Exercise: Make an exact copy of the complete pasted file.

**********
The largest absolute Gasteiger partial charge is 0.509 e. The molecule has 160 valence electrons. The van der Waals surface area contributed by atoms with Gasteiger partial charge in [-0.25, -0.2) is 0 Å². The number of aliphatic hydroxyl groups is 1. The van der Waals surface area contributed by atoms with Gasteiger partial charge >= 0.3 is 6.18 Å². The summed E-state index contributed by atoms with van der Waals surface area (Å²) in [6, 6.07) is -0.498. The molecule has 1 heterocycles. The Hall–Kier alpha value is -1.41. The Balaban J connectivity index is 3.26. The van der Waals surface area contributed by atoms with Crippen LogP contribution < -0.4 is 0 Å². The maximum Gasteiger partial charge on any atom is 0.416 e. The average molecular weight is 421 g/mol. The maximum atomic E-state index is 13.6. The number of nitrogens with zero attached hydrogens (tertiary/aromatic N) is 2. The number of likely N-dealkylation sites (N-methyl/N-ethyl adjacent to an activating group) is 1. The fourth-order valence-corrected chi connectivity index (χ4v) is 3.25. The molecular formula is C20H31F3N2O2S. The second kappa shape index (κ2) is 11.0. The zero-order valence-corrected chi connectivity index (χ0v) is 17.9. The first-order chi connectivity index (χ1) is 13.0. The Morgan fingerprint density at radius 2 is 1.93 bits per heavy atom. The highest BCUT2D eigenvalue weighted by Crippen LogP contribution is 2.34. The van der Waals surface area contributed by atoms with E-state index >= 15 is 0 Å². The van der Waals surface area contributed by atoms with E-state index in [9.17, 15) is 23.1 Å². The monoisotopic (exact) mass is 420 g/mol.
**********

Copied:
The largest absolute Gasteiger partial charge is 0.509 e. The molecule has 160 valence electrons. The van der Waals surface area contributed by atoms with Gasteiger partial charge in [-0.25, -0.2) is 0 Å². The number of aliphatic hydroxyl groups is 1. The van der Waals surface area contributed by atoms with Gasteiger partial charge >= 0.3 is 6.18 Å². The summed E-state index contributed by atoms with van der Waals surface area (Å²) in [6, 6.07) is -0.498. The molecule has 1 heterocycles. The Hall–Kier alpha value is -1.41. The Balaban J connectivity index is 3.26. The van der Waals surface area contributed by atoms with Crippen LogP contribution < -0.4 is 0 Å². The maximum Gasteiger partial charge on any atom is 0.416 e. The average molecular weight is 421 g/mol. The maximum atomic E-state index is 13.6. The number of nitrogens with zero attached hydrogens (tertiary/aromatic N) is 2. The number of likely N-dealkylation sites (N-methyl/N-ethyl adjacent to an activating group) is 1. The fourth-order valence-corrected chi connectivity index (χ4v) is 3.25. The molecular formula is C20H31F3N2O2S. The second kappa shape index (κ2) is 11.0. The zero-order valence-corrected chi connectivity index (χ0v) is 17.9. The first-order chi connectivity index (χ1) is 13.0. The Morgan fingerprint density at radius 2 is 1.93 bits per heavy atom. The highest BCUT2D eigenvalue weighted by Crippen LogP contribution is 2.34. The van der Waals surface area contributed by atoms with E-state index >= 15 is 0 Å². The van der Waals surface area contributed by atoms with E-state index in [9.17, 15) is 23.1 Å². The monoisotopic (exact) mass is 420 g/mol.